If you are a VAR (vector autoregression) junkie like I am, this paper by Stock and Watson might interest you, but otherwise you will want to skip this. I just want the link easily accessible. Seriously, unless you are a VAR junkie and need a fix, scroll on by…
This paper considers VAR models incorporating many time series that interact through a few dynamic factors. Several econometric issues are addressed including estimation of the number of dynamic factors and tests for the factor restrictions imposed on the VAR. Structural VAR identification based on timing restrictions, long run restrictions, and restrictions on factor loadings are discussed and practical computational methods suggested. Empirical analysis using U.S. data suggest several (7) dynamic factors, rejection of the exact dynamic factor model but support for an approximate factor model, and sensible results for a SVAR that identifies money policy shocks using timing restrictions.
…In this paper, we examine VAR methods that can be used to identify the space of structural shocks when there are hundreds of economic time series variables that potentially contain information about these underlying shocks. … The premise of the dynamic factor model (DFM) is that there are a small number of unobserved common dynamic factors that produce the observed comovements of economic time series. These common dynamic factors are driven by the common structural economic shocks, which are the relevant shocks that one must identify for the purposes of conducting policy analysis. Even if the number of common shocks is small, because the dynamic factors are unobserved this model implies that the innovations from conventional VAR analysis with a small or moderate number of variables will fail to span the space of the structural shocks to the dynamic factors. Instead, these shocks are only revealed when one looks at a very large number of variables and distills from them the small number of common sources of comovement.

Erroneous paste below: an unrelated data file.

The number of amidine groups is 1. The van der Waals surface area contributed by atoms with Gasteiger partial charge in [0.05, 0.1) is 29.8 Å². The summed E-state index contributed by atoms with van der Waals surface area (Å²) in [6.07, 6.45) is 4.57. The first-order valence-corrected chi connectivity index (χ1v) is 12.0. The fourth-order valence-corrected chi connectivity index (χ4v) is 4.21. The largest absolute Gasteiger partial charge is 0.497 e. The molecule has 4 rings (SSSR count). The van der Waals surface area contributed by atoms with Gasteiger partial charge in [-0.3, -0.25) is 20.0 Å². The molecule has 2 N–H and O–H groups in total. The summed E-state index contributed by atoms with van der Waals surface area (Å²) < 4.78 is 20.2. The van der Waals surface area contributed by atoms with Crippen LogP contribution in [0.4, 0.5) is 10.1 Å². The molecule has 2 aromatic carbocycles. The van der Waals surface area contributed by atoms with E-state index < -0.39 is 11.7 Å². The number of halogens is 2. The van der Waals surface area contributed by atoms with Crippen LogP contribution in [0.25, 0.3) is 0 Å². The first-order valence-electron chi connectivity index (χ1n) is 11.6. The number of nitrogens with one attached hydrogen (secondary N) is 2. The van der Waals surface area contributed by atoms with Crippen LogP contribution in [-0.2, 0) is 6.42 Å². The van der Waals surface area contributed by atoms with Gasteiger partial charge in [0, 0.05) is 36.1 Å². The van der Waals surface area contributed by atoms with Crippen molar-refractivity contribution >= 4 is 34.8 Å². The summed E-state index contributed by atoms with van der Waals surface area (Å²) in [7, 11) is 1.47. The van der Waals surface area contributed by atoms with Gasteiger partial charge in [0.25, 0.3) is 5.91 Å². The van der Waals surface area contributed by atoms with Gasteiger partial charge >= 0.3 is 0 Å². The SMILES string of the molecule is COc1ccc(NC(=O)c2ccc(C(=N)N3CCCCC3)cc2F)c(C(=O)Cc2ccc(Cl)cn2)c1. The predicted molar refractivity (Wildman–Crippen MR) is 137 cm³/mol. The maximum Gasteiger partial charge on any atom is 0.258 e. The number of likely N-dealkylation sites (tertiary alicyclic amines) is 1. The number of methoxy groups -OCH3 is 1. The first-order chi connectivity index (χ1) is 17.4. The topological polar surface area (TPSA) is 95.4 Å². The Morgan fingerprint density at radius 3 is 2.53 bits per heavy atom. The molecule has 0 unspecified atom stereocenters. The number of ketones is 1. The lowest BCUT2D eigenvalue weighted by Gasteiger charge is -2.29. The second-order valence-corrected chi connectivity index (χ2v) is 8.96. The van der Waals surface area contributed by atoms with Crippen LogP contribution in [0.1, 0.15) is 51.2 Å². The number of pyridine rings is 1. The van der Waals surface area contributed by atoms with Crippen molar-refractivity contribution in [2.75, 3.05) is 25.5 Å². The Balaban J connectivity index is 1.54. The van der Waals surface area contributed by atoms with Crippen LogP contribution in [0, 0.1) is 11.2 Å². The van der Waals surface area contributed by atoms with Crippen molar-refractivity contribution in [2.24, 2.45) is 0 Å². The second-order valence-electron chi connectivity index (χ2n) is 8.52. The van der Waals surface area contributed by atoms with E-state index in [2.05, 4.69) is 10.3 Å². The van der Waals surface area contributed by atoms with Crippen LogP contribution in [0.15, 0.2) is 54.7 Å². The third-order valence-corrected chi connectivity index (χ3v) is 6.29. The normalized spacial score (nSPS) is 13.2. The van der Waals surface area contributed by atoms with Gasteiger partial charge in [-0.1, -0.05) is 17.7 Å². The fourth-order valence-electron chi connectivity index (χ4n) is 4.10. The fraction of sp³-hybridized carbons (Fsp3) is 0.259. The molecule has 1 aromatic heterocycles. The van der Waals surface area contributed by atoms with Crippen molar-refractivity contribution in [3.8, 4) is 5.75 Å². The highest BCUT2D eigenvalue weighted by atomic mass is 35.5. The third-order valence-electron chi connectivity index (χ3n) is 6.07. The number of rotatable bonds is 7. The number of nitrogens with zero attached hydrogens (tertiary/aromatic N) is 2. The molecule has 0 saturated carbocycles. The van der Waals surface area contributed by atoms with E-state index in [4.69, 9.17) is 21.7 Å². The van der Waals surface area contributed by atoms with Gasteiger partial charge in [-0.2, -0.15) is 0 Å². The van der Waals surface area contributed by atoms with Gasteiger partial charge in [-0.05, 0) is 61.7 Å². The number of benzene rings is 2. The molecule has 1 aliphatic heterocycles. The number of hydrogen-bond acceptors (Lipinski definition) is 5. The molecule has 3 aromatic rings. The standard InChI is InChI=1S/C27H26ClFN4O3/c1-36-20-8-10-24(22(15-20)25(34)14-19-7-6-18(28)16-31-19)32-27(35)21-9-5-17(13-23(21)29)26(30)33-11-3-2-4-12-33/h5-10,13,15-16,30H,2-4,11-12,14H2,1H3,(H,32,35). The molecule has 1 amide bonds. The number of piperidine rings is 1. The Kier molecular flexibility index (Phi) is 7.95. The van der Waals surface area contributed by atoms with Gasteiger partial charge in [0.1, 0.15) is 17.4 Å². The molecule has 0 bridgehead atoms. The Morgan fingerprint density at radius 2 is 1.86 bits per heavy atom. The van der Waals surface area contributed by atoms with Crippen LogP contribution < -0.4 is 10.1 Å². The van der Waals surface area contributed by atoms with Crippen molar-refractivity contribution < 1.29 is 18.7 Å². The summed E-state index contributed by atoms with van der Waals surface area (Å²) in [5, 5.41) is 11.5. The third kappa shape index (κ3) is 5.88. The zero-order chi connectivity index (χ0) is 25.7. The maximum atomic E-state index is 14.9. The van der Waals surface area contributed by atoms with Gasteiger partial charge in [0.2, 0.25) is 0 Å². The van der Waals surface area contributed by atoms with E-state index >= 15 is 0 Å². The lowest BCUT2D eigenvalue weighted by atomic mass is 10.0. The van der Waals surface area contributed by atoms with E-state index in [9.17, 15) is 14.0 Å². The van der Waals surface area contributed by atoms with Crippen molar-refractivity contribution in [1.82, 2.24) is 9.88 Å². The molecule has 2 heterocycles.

There is a body of empirical evidence that the dynamic factor model, with a small number of factors, captures the main comovements of postwar U.S. macroeconomic time series data. Sims and Sargent (1977) examine a small system and conclude that two dynamic factors can explain 80% or more of the variance of major economic variables, including the unemployment rate, industrial production growth, employment growth, and wholesale price inflation; moreover, one of these dynamic factors is primarily associated with the real variables, while the other is primarily associated with prices. Empirical work using methods developed for many-variable systems has supported the view that only a few – perhaps two – dynamic factors explain much of the predictable variation in major macroeconomic aggregates (e.g. Stock and Watson (1999, 2002a), Giannone, Reichlin, and Sala (2004)). These new methods for estimating and analyzing dynamic factor models, combined with the empirical evidence that perhaps only a few dynamic factors are needed to explain the comovement of macroeconomic variables, has motivated recent research on how best to integrate factor methods into VAR and SVAR analysis (Bernanke and Boivin (2003), Bernanke, Boivin, and Eliasz (2005; BBE hereafter), Favero and Marcellino (2001), Favero, Marcellino, and Neglia (2004), Giannone, Reichlin, and Sala (2002, 2004), and Forni, Giannone, Lippi, and Reichlin (2004)); we return to this recent literature in Sections 2 and 5.